Psychological Self-Help

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lost God, loving Dad, proud program developer, divorce, low times but
writing, new life-new hope. Focus more on your subjective experiences
which have meaning rather than on a chronology of events. As you
read your steps to yourself, how do you feel? Record that too. 
It is obvious that different steppingstones would occur to you each
time you did it. So, now or a few days from now, imagine two, three or
more such lists. They each disclose threads woven into your life. Put
several lists side by side and absorb them--get a feel for the
steppingstones of your life. These spontaneously created lists of
"markings," reflecting facets of the inner flow of your life, may reveal
unseen directions of movement and provide guidance for your next
phase of life. 
Exploring phases of your life. Work with only one phase at a time.
Look over the steppingstone periods you have just listed and select the
most significant and meaningful period, a time of many possibilities
and decisions. If it is still affecting your life, all the better. Relax, sit
quietly, close your eyes, drift back to this time in your life. Don't try to
recall events, don't try to organize your memories in order, just re-
live, re-experience some of those times. "It was a time when..." What
kind of person were you? How did you feel? Your attitudes? Your
relationships? Your work? Your health? Relationships with groups
(family, religion, peers)? Major events? Remember any dreams or
twilight imagery or inner wisdom gained? What major decisions were
made or not made? Record your recollections without pride or shame
in the Life History Log, and cross reference them to other sections of
the journal. Explore as many phases as you like. 
Roads not taken. Looking at the last two steps, it is possible to
recall and describe the intersections--the major decision points--in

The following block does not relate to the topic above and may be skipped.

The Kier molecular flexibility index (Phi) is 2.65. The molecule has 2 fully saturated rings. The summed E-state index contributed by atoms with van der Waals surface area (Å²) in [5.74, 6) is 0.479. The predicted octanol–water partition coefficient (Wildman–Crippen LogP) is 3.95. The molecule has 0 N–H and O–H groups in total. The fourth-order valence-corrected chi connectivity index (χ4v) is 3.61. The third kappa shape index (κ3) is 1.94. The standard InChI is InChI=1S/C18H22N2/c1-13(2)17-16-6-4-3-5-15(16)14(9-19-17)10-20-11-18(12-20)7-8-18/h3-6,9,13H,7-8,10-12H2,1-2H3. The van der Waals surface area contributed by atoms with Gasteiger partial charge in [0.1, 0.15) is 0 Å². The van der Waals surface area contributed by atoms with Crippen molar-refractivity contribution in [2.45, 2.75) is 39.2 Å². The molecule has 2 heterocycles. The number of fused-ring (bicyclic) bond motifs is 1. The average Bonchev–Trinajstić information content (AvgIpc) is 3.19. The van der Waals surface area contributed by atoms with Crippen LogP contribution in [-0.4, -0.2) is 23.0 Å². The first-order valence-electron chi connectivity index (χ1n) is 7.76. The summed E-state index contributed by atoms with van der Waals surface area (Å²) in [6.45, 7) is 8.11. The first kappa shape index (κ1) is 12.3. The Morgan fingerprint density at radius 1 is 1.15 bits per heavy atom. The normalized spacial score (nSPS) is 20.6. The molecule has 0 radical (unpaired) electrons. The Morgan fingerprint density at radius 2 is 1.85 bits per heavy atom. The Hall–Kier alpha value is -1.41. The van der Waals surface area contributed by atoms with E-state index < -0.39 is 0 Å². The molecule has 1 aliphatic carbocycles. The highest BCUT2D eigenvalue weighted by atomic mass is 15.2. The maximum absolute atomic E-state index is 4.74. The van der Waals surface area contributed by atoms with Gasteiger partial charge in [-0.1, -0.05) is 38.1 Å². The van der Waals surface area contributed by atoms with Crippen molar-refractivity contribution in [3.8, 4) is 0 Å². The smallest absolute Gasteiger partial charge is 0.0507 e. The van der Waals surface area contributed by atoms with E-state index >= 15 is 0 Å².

certain phases of your life. Those choices shaped your life. Why review
those choices now? Because at every fork, one road wasn't taken.
Some opportunities were open to you, perhaps very appealing ones,
but they weren't taken. The idea here is not to worry about "what
might have been" or to do "Monday-morning quarterbacking;" the
purpose is to recognize the unlived possibilities rather than "forget
about it." Besides, the untaken roads may not be washed out--the
opportunities may still be there, the ideas might even be more
practical now than before, if you would only consider them again. In
other instances, with hindsight you can see that the road not taken
would have been a disaster and you can count your blessings. Or the
road might have been wonderful--but there is no going back. Record in
your journal the choice points and see what might have happened on
the untraveled roads. If the outcome looks appealing, ask if the option
is still open. Your future is for you to make. 
Continue reconsideration of past and future. Continue attending to
a certain Steppingstone period, letting experiences float into your mind
and unfold. Record each image in the Life History Log. Repeat this
experiencing and recording over and over again. They can be brief
recollections or long, detailed ones. In the process, as you re-live
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